DOL Proposes New FLSA Test for Employee Exemptions and Issues New Guidance for Independent Contractor Classifications

What you need to know: The Department of Labor recently proposed an important change to the Fair Labor Standards Act that would significantly reduce the number of employees who are properly deemed “exempt” from the...more

Latest on Uber: Are the Drivers Employees or Independent Contractors?

The California Labor Commission recently ruled an Uber driver was an employee of Uber–as opposed to an independent contractor–and therefore must be reimbursed approximately $4,000.00 for expenses she incurred as an Uber...more

Fenwick Employment Brief - July 2015

New Amendments Clarify California Paid Sick Leave - This month, the California Legislature enacted AB 304, an urgency measure that became effective on July 13 and provides much needed clarity on various aspects of...more

Department of Labor Guidance Clarifies Classification of Employees Under Fair Labor Standards Act

On July 15, the Wage and Hour Division of the Department of Labor (DOL) issued guidance to employers in determining whether a worker should be classified as an employee or independent contractor under the Fair Labor Standards...more

New California Law Recognizes Cheerleaders as Employees Not Independent Contractors

Amid recent review of employees being misclassified as independent contractors, which may not entitle them to overtime, sick days and other protections, California governor Jerry Brown signed a bill into law requiring that...more

New York Bill Follows California’s Lead to Recognize Professional Cheerleaders as Employees

It’s official—professional cheerleaders are now recognized as employees under California law. On July 15, 2015, California Governor Jerry Brown signed a bill that requires all California-based professional sports teams to pay...more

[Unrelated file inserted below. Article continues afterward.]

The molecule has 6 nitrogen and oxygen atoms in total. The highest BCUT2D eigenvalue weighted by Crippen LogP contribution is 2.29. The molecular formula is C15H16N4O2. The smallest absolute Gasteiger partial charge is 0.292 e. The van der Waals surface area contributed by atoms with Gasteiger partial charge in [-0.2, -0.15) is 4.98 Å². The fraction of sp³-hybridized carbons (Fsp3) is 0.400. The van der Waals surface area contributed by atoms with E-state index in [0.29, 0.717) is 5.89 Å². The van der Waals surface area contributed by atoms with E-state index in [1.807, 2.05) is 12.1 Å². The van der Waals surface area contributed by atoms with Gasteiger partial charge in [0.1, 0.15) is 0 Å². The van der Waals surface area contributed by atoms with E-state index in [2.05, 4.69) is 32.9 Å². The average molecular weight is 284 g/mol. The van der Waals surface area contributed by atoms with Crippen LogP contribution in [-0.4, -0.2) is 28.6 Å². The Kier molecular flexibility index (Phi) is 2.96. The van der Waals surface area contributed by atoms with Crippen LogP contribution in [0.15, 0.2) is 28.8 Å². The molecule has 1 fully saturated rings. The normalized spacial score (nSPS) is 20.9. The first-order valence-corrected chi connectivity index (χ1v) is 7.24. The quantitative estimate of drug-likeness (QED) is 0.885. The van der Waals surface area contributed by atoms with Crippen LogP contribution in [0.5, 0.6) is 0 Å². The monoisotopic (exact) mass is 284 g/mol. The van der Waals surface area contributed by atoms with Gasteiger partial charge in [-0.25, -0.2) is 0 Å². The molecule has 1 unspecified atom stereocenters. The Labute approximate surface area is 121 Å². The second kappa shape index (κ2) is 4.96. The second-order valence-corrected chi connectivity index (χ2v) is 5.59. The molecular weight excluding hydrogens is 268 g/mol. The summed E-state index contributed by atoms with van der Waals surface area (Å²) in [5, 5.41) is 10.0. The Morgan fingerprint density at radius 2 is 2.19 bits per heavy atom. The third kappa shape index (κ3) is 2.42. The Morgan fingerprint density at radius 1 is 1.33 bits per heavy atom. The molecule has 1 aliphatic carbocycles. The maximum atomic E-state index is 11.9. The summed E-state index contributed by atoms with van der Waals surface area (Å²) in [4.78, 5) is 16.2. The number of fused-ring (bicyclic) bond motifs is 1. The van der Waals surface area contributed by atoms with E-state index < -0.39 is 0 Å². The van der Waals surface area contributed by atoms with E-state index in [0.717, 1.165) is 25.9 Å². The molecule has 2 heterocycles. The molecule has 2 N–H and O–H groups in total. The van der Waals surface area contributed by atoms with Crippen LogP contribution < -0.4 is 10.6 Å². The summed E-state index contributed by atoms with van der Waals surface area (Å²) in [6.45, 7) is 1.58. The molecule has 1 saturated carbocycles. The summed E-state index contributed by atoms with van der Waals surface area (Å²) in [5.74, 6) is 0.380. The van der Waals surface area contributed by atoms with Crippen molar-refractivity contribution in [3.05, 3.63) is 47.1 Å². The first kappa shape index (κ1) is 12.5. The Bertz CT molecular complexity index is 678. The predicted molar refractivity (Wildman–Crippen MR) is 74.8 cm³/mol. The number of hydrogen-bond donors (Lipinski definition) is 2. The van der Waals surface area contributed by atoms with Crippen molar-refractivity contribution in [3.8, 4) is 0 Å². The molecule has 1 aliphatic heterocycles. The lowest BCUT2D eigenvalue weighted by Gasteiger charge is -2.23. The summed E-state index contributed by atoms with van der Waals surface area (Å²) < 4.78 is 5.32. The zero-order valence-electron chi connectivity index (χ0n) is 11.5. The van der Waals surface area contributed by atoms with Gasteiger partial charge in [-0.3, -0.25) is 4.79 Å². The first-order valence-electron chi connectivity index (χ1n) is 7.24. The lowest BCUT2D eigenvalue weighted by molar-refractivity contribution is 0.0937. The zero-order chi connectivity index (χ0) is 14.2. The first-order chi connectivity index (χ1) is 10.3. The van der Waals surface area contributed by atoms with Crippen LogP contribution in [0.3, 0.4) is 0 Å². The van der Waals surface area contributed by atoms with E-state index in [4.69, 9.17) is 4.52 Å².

Department of Labor: Most Workers Classified As Independent Contractors Are Employees

On July 15, 2015, the Wage and Hour Division of the Department of Labor declared the misclassification of employees as independent contractors to be "one of the most serious problems" at workplaces in the United States and...more

Labor Department's New Guidance on Independent Contractor Misclassification Is Nothing New Legally, But Will Likely Reinvigorate...

The main difference between the new Interpretation and the Labor Department’s prior enforcement policy is a greater emphasis on the “economic dependence” of the workers on the business that has engaged their...more

“Most Workers Are Employees” – DOL Issues Guidance on Misclassification of Workers as Independent Contractors

The U.S. Department of Labor (DOL) issued guidance today alerting employers that “most workers are employees” under the Fair Labor Standards Act (FLSA), and reminding employers that the correct classification of workers as...more

Second Circuit Rulings Provide Hope For Companies’ Use of Unpaid Interns